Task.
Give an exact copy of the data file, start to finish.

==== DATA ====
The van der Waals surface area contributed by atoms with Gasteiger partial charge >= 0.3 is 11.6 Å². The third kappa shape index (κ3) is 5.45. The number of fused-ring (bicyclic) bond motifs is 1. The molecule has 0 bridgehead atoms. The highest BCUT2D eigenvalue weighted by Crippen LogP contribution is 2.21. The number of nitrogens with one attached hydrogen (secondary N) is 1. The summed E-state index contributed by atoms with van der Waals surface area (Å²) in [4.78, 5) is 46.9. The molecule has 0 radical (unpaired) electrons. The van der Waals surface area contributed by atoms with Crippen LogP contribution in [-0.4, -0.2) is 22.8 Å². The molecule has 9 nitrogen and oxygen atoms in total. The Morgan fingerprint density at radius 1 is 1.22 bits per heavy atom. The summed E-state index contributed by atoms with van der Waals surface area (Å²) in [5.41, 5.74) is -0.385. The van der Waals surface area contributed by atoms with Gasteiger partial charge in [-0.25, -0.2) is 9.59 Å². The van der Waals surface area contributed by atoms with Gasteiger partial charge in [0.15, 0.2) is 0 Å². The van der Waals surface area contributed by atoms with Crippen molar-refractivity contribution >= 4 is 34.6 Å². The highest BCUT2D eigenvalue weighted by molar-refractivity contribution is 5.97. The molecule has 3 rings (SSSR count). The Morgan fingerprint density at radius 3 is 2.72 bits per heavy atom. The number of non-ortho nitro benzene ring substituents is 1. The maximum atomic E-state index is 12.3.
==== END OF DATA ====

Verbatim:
The van der Waals surface area contributed by atoms with Gasteiger partial charge >= 0.3 is 11.6 Å². The third kappa shape index (κ3) is 5.45. The number of fused-ring (bicyclic) bond motifs is 1. The molecule has 0 bridgehead atoms. The highest BCUT2D eigenvalue weighted by Crippen LogP contribution is 2.21. The number of nitrogens with one attached hydrogen (secondary N) is 1. The summed E-state index contributed by atoms with van der Waals surface area (Å²) in [4.78, 5) is 46.9. The molecule has 0 radical (unpaired) electrons. The van der Waals surface area contributed by atoms with Crippen LogP contribution in [-0.4, -0.2) is 22.8 Å². The molecule has 9 nitrogen and oxygen atoms in total. The Morgan fingerprint density at radius 1 is 1.22 bits per heavy atom. The summed E-state index contributed by atoms with van der Waals surface area (Å²) in [5.41, 5.74) is -0.385. The van der Waals surface area contributed by atoms with Gasteiger partial charge in [-0.25, -0.2) is 9.59 Å². The van der Waals surface area contributed by atoms with Gasteiger partial charge in [0.15, 0.2) is 0 Å². The van der Waals surface area contributed by atoms with Crippen molar-refractivity contribution >= 4 is 34.6 Å². The highest BCUT2D eigenvalue weighted by molar-refractivity contribution is 5.97. The molecule has 3 rings (SSSR count). The Morgan fingerprint density at radius 3 is 2.72 bits per heavy atom. The number of non-ortho nitro benzene ring substituents is 1. The maximum atomic E-state index is 12.3.